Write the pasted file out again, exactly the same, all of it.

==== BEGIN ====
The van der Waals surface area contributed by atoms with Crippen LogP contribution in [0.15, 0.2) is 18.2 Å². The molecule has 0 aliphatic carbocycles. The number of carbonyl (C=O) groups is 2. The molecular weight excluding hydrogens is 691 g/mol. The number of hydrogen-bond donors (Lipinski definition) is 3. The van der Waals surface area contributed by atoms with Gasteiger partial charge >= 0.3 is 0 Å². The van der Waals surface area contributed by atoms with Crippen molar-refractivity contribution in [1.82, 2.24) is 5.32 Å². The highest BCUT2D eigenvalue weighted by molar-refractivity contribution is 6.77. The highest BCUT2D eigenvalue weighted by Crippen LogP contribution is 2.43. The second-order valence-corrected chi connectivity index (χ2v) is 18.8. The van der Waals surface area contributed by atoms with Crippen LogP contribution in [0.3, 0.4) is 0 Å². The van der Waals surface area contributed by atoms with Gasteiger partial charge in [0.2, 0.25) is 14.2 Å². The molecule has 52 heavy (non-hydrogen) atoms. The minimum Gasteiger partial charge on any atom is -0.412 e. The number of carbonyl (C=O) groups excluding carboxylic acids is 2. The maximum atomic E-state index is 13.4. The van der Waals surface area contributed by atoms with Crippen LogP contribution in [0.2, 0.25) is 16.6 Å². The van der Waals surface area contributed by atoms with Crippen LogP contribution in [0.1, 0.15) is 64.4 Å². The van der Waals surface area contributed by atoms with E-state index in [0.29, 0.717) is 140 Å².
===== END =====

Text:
The van der Waals surface area contributed by atoms with Crippen LogP contribution in [0.15, 0.2) is 18.2 Å². The molecule has 0 aliphatic carbocycles. The number of carbonyl (C=O) groups is 2. The molecular weight excluding hydrogens is 691 g/mol. The number of hydrogen-bond donors (Lipinski definition) is 3. The van der Waals surface area contributed by atoms with Gasteiger partial charge >= 0.3 is 0 Å². The van der Waals surface area contributed by atoms with Crippen molar-refractivity contribution in [1.82, 2.24) is 5.32 Å². The highest BCUT2D eigenvalue weighted by molar-refractivity contribution is 6.77. The highest BCUT2D eigenvalue weighted by Crippen LogP contribution is 2.43. The second-order valence-corrected chi connectivity index (χ2v) is 18.8. The van der Waals surface area contributed by atoms with Crippen LogP contribution in [0.3, 0.4) is 0 Å². The van der Waals surface area contributed by atoms with Gasteiger partial charge in [0.2, 0.25) is 14.2 Å². The molecule has 52 heavy (non-hydrogen) atoms. The minimum Gasteiger partial charge on any atom is -0.412 e. The number of carbonyl (C=O) groups excluding carboxylic acids is 2. The maximum atomic E-state index is 13.4. The van der Waals surface area contributed by atoms with Crippen LogP contribution in [0.2, 0.25) is 16.6 Å². The van der Waals surface area contributed by atoms with Crippen LogP contribution in [0.1, 0.15) is 64.4 Å². The van der Waals surface area contributed by atoms with E-state index in [0.29, 0.717) is 140 Å².